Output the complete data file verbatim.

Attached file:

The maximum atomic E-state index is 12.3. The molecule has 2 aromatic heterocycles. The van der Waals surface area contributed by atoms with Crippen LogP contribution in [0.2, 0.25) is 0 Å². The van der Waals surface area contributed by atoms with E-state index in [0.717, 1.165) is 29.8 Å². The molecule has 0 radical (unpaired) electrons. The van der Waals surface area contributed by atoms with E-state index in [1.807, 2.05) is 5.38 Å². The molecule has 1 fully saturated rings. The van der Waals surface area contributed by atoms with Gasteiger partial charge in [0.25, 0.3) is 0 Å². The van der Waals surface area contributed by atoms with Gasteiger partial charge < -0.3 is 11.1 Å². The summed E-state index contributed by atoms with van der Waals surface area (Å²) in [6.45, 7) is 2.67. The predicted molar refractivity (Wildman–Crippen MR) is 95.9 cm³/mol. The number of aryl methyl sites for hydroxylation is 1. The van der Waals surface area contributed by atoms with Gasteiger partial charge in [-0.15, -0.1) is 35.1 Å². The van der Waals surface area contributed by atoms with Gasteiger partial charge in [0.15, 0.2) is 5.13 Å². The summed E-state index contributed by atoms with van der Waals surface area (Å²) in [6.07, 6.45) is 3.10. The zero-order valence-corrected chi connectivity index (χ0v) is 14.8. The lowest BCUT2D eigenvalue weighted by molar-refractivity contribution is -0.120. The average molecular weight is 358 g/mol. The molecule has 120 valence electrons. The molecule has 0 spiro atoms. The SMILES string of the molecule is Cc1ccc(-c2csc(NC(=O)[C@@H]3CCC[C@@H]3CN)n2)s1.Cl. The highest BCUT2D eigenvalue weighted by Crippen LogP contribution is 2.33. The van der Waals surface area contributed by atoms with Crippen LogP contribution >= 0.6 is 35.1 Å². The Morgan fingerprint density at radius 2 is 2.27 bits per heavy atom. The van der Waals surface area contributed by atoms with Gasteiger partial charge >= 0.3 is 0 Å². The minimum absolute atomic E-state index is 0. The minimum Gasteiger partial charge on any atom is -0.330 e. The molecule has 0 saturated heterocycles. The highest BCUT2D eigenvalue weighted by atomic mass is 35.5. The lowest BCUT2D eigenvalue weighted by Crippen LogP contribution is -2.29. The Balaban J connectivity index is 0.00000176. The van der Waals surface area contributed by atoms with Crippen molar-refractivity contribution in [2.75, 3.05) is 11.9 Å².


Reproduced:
The maximum atomic E-state index is 12.3. The molecule has 2 aromatic heterocycles. The van der Waals surface area contributed by atoms with Crippen LogP contribution in [0.2, 0.25) is 0 Å². The van der Waals surface area contributed by atoms with E-state index in [0.717, 1.165) is 29.8 Å². The molecule has 0 radical (unpaired) electrons. The van der Waals surface area contributed by atoms with E-state index in [1.807, 2.05) is 5.38 Å². The molecule has 1 fully saturated rings. The van der Waals surface area contributed by atoms with Gasteiger partial charge in [0.25, 0.3) is 0 Å². The van der Waals surface area contributed by atoms with Gasteiger partial charge < -0.3 is 11.1 Å². The summed E-state index contributed by atoms with van der Waals surface area (Å²) in [6.45, 7) is 2.67. The predicted molar refractivity (Wildman–Crippen MR) is 95.9 cm³/mol. The number of aryl methyl sites for hydroxylation is 1. The van der Waals surface area contributed by atoms with Gasteiger partial charge in [-0.15, -0.1) is 35.1 Å². The van der Waals surface area contributed by atoms with Gasteiger partial charge in [0.15, 0.2) is 5.13 Å². The summed E-state index contributed by atoms with van der Waals surface area (Å²) in [6.07, 6.45) is 3.10. The zero-order valence-corrected chi connectivity index (χ0v) is 14.8. The lowest BCUT2D eigenvalue weighted by molar-refractivity contribution is -0.120. The average molecular weight is 358 g/mol. The molecule has 120 valence electrons. The molecule has 0 spiro atoms. The SMILES string of the molecule is Cc1ccc(-c2csc(NC(=O)[C@@H]3CCC[C@@H]3CN)n2)s1.Cl. The highest BCUT2D eigenvalue weighted by Crippen LogP contribution is 2.33. The van der Waals surface area contributed by atoms with Crippen LogP contribution >= 0.6 is 35.1 Å². The Morgan fingerprint density at radius 2 is 2.27 bits per heavy atom. The van der Waals surface area contributed by atoms with Gasteiger partial charge >= 0.3 is 0 Å². The minimum absolute atomic E-state index is 0. The minimum Gasteiger partial charge on any atom is -0.330 e. The molecule has 0 saturated heterocycles. The highest BCUT2D eigenvalue weighted by atomic mass is 35.5. The lowest BCUT2D eigenvalue weighted by Crippen LogP contribution is -2.29. The Balaban J connectivity index is 0.00000176. The van der Waals surface area contributed by atoms with Crippen molar-refractivity contribution in [2.75, 3.05) is 11.9 Å².